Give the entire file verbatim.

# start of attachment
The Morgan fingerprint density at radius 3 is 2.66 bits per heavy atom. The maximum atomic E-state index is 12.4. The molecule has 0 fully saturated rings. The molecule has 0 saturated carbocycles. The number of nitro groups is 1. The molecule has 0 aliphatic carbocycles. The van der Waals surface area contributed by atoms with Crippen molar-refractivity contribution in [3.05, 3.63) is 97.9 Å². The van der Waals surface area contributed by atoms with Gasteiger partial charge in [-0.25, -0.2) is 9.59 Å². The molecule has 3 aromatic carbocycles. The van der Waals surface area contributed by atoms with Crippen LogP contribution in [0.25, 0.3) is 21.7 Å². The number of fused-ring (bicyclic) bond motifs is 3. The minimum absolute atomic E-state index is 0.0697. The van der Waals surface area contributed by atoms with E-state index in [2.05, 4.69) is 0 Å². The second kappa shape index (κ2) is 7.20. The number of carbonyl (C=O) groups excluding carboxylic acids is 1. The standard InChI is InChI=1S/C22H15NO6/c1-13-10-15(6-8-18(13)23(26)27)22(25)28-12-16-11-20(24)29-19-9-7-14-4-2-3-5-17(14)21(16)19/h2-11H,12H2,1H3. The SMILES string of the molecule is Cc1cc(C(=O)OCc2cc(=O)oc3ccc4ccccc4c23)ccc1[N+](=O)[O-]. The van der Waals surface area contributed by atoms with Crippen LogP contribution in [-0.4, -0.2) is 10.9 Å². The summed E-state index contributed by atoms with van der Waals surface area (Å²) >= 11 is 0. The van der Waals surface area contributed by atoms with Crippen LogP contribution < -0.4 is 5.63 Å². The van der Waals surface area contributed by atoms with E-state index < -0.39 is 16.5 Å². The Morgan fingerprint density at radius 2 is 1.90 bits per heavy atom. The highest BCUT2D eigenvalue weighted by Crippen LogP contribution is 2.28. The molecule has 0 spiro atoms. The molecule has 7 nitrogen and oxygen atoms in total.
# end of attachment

The Morgan fingerprint density at radius 3 is 2.66 bits per heavy atom. The maximum atomic E-state index is 12.4. The molecule has 0 fully saturated rings. The molecule has 0 saturated carbocycles. The number of nitro groups is 1. The molecule has 0 aliphatic carbocycles. The van der Waals surface area contributed by atoms with Crippen molar-refractivity contribution in [3.05, 3.63) is 97.9 Å². The van der Waals surface area contributed by atoms with Gasteiger partial charge in [-0.25, -0.2) is 9.59 Å². The molecule has 3 aromatic carbocycles. The van der Waals surface area contributed by atoms with Crippen LogP contribution in [0.25, 0.3) is 21.7 Å². The number of fused-ring (bicyclic) bond motifs is 3. The minimum absolute atomic E-state index is 0.0697. The van der Waals surface area contributed by atoms with E-state index in [2.05, 4.69) is 0 Å². The second kappa shape index (κ2) is 7.20. The number of carbonyl (C=O) groups excluding carboxylic acids is 1. The standard InChI is InChI=1S/C22H15NO6/c1-13-10-15(6-8-18(13)23(26)27)22(25)28-12-16-11-20(24)29-19-9-7-14-4-2-3-5-17(14)21(16)19/h2-11H,12H2,1H3. The SMILES string of the molecule is Cc1cc(C(=O)OCc2cc(=O)oc3ccc4ccccc4c23)ccc1[N+](=O)[O-]. The van der Waals surface area contributed by atoms with Crippen LogP contribution in [-0.4, -0.2) is 10.9 Å². The summed E-state index contributed by atoms with van der Waals surface area (Å²) >= 11 is 0. The van der Waals surface area contributed by atoms with Crippen LogP contribution < -0.4 is 5.63 Å². The van der Waals surface area contributed by atoms with E-state index < -0.39 is 16.5 Å². The Morgan fingerprint density at radius 2 is 1.90 bits per heavy atom. The highest BCUT2D eigenvalue weighted by Crippen LogP contribution is 2.28. The molecule has 0 spiro atoms. The molecule has 7 nitrogen and oxygen atoms in total.